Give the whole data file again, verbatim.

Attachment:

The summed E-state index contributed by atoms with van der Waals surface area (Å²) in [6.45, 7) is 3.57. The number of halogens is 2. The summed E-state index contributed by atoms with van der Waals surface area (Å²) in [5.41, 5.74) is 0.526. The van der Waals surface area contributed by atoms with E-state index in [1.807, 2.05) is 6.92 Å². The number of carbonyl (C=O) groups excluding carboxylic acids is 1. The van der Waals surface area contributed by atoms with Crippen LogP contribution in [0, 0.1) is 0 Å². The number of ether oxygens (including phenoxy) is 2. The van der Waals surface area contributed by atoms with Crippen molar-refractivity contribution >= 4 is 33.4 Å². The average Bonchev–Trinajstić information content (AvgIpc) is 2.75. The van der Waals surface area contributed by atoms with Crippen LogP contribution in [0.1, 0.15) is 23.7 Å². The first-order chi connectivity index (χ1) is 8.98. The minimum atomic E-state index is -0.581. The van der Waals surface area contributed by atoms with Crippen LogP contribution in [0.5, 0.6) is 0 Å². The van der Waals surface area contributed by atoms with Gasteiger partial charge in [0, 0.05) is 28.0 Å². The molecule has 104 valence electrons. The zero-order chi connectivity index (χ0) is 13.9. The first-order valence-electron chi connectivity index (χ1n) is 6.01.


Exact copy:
The summed E-state index contributed by atoms with van der Waals surface area (Å²) in [6.45, 7) is 3.57. The number of halogens is 2. The summed E-state index contributed by atoms with van der Waals surface area (Å²) in [5.41, 5.74) is 0.526. The van der Waals surface area contributed by atoms with E-state index in [1.807, 2.05) is 6.92 Å². The number of carbonyl (C=O) groups excluding carboxylic acids is 1. The van der Waals surface area contributed by atoms with Crippen LogP contribution in [0, 0.1) is 0 Å². The number of ether oxygens (including phenoxy) is 2. The van der Waals surface area contributed by atoms with Crippen molar-refractivity contribution >= 4 is 33.4 Å². The average Bonchev–Trinajstić information content (AvgIpc) is 2.75. The van der Waals surface area contributed by atoms with Crippen LogP contribution in [0.1, 0.15) is 23.7 Å². The first-order chi connectivity index (χ1) is 8.98. The minimum atomic E-state index is -0.581. The van der Waals surface area contributed by atoms with Crippen LogP contribution in [0.5, 0.6) is 0 Å². The van der Waals surface area contributed by atoms with Gasteiger partial charge in [0, 0.05) is 28.0 Å². The molecule has 104 valence electrons. The zero-order chi connectivity index (χ0) is 13.9. The first-order valence-electron chi connectivity index (χ1n) is 6.01.